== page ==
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Open Access Husbands and Fathers

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The Family Experience of Enslaved Men in Berbice, 1819–1834

image of New West Indian Guide / Nieuwe West-Indische Gids

We know relatively little about enslaved men, especially African-born men in British West Indian slave societies, in their roles as fathers and husbands within slave households. A generation of scholarship on gender in slave societies has tended to neglect enslaved men, thus allowing old understandings of enslaved men as not very involved with families drawn from biased planter sources to continue to shape scholarship. This article instead draws on a rich set of records (both quantitative and qualitative) from Berbice in British Guiana between 1819 and 1834 to explore enslaved men’s roles within informal marriages and as husbands and parents. We show not only that enslaved men were active participants in shaping family life within British West Indian slave societies but that they were aided and abetted in achieving some of their familial objectives by a sympathetic plantation regime in which white men favored enslaved men within enslaved households.

Affiliations: 1: Assistant Professor, Department of History, Xavier University, Cincinnati OH, U.S.A. browner@xavier.edu ; 2: Professor and Head of School, School of Historical and Philosophical Studies, University of Melbourne, Parkville, Australia tburnard@unimelb.edu.au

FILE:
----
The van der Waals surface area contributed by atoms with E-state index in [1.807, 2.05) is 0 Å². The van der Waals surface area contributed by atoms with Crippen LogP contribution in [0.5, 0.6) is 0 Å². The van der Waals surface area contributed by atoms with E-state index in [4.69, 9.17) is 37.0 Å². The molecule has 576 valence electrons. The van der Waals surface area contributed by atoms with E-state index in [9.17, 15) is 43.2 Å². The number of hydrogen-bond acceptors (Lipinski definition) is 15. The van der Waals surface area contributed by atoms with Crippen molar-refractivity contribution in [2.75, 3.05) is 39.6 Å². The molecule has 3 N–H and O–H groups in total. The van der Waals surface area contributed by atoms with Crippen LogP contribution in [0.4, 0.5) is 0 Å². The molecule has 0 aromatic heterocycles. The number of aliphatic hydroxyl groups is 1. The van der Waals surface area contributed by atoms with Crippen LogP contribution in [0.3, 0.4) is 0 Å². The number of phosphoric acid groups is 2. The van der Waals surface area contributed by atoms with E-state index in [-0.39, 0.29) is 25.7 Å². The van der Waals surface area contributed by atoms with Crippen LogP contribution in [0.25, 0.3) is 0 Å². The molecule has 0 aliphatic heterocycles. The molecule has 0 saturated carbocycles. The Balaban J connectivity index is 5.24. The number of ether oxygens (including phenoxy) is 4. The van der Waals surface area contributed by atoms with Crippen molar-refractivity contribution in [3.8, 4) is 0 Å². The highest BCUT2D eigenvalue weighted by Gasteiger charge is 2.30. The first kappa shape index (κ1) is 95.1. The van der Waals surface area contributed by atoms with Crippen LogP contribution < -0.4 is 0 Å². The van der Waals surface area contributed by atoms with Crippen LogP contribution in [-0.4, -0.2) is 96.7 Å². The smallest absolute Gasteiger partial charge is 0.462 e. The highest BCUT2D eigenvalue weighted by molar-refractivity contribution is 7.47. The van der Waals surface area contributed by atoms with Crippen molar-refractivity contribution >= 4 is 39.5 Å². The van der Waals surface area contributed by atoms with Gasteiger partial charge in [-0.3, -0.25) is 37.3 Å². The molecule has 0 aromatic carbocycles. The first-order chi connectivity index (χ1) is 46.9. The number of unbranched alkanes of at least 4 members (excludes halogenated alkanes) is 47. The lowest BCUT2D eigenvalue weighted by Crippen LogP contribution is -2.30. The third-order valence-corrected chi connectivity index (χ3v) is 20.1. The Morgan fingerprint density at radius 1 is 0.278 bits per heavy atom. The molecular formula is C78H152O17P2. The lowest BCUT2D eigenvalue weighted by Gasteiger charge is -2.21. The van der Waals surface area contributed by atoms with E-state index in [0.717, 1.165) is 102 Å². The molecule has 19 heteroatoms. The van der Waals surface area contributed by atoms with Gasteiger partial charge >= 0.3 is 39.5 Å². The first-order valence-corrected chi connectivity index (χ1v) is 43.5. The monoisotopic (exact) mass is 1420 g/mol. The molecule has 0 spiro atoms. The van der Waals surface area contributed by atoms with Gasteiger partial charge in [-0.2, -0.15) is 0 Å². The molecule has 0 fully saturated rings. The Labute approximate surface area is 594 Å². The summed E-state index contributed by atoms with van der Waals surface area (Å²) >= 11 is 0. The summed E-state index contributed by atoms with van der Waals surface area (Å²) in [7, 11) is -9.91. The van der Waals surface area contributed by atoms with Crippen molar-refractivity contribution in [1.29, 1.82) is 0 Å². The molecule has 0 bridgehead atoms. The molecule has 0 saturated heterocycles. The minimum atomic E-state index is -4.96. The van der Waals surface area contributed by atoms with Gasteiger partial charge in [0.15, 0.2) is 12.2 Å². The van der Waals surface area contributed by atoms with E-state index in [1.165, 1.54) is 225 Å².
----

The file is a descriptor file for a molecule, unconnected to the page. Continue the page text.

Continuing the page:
10.1163/22134360-09101002
/content/journals/10.1163/22134360-09101002
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We know relatively little about enslaved men, especially African-born men in British West Indian slave societies, in their roles as fathers and husbands within slave households. A generation of scholarship on gender in slave societies has tended to neglect enslaved men, thus allowing old understandings of enslaved men as not very involved with families drawn from biased planter sources to continue to shape scholarship. This article instead draws on a rich set of records (both quantitative and qualitative) from Berbice in British Guiana between 1819 and 1834 to explore enslaved men’s roles within informal marriages and as husbands and parents. We show not only that enslaved men were active participants in shaping family life within British West Indian slave societies but that they were aided and abetted in achieving some of their familial objectives by a sympathetic plantation regime in which white men favored enslaved men within enslaved households.

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/content/journals/10.1163/22134360-09101002
2017-01-01
2017-11-18

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